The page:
“However,” notes Professor Nicolai Foss, SMG, “virtually no-one have examined the role that organizational design plays for knowledge absorption. One would expect that this matters. For example, how much decision power middle managers have may be expected to influence their ability to engage with knowledge sources outside the firm, such as customers, suppliers, universities and so on. It is exactly this organizational design dimension that Keld Laursen, Torben Pedersen and I examine in this recent paper”.
The July/August issue of the highly influential journal Organization Science brings an article by the three CBS professors, Linking Customer Interaction and Innovation: The Mediating Role of New Organizational Practices. The article explores the notion that firms can improve their innovativeness by tapping users and customers for knowledge as it has been suggested in both the innovation and marketing literature. The main contribution to this discussion is to introduce the dimension of firm organization into the user innovation literature.
The article argues that firms that attempt to leverage user and customer knowledge in the context of innovation must design their internal organization appropriate to support this goal. A number of new organizational practices can be used, notably, intensive vertical and lateral communication, rewarding employees for sharing and acquiring knowledge, and high levels of delegation of decision rights.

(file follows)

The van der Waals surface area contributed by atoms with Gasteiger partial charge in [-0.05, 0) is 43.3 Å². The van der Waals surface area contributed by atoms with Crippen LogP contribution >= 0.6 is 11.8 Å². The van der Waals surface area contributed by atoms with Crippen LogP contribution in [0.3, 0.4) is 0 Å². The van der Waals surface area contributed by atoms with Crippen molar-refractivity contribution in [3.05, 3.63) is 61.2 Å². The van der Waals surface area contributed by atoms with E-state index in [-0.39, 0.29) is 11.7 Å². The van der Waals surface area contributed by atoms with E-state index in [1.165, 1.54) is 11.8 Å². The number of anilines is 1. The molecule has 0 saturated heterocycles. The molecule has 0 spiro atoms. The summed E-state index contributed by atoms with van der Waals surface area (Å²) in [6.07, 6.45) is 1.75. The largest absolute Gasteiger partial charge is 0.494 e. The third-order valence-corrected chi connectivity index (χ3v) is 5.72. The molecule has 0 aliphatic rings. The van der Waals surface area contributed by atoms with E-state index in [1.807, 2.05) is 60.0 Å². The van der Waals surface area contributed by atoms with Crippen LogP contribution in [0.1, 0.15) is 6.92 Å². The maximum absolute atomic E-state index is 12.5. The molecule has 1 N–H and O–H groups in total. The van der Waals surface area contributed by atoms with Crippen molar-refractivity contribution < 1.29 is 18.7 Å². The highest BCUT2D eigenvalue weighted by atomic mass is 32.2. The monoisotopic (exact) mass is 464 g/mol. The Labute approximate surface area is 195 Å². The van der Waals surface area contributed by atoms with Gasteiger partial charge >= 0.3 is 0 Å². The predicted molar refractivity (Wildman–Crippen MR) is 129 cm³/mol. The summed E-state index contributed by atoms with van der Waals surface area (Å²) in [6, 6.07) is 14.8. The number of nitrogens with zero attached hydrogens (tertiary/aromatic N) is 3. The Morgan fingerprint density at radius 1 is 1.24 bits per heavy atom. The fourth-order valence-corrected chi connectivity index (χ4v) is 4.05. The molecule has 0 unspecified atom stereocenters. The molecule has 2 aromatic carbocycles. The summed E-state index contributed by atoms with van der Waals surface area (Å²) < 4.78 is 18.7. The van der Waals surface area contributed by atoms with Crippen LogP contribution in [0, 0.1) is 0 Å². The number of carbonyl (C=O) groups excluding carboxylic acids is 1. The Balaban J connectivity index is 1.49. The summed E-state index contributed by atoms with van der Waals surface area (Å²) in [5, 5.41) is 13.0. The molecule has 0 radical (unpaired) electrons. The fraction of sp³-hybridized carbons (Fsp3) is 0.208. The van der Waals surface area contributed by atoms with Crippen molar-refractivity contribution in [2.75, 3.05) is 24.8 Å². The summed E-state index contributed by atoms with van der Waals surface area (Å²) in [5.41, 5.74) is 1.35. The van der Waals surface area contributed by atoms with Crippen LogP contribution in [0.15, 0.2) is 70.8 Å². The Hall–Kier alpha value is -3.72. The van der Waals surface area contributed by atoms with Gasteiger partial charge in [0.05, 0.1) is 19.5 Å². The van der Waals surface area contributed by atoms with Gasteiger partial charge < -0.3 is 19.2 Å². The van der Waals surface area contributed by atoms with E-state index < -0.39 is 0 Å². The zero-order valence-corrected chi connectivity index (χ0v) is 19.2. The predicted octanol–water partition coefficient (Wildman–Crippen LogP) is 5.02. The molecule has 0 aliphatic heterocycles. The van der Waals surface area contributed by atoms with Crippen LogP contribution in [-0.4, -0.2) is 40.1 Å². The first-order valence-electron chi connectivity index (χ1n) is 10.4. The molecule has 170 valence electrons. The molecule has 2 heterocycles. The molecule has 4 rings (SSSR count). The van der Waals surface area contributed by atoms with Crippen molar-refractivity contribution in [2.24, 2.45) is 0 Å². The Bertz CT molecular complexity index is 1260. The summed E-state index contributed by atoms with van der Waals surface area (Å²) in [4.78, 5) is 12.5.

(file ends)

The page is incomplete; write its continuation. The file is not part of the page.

From a theoretical perspective, the study develops a model that highlights the role of certain organizational practices as mediators between firm’s interactions with customers and their innovation performance. This model is tested on an empirical data set of 169 Danish firms from a 2001 survey of the 1,000 largest firms in Denmark. A key result is that the link from customer knowledge to innovation is completely mediated by organizational practices. The implication is, that firms can only leverage the full potential of their interaction with customers by taking into account the organizational contexts of these encounters.
“What is really striking in the study,” says, Nicolai Foss, “is that the influence from external knowledge to innovation performance is fully mediated by organizational practices. We hadn’t expected the organizational dimension to be this important. To us, this strongly suggests that firms need to think very consciously about they gear their organization for the absorption and use of externally held knowledge”.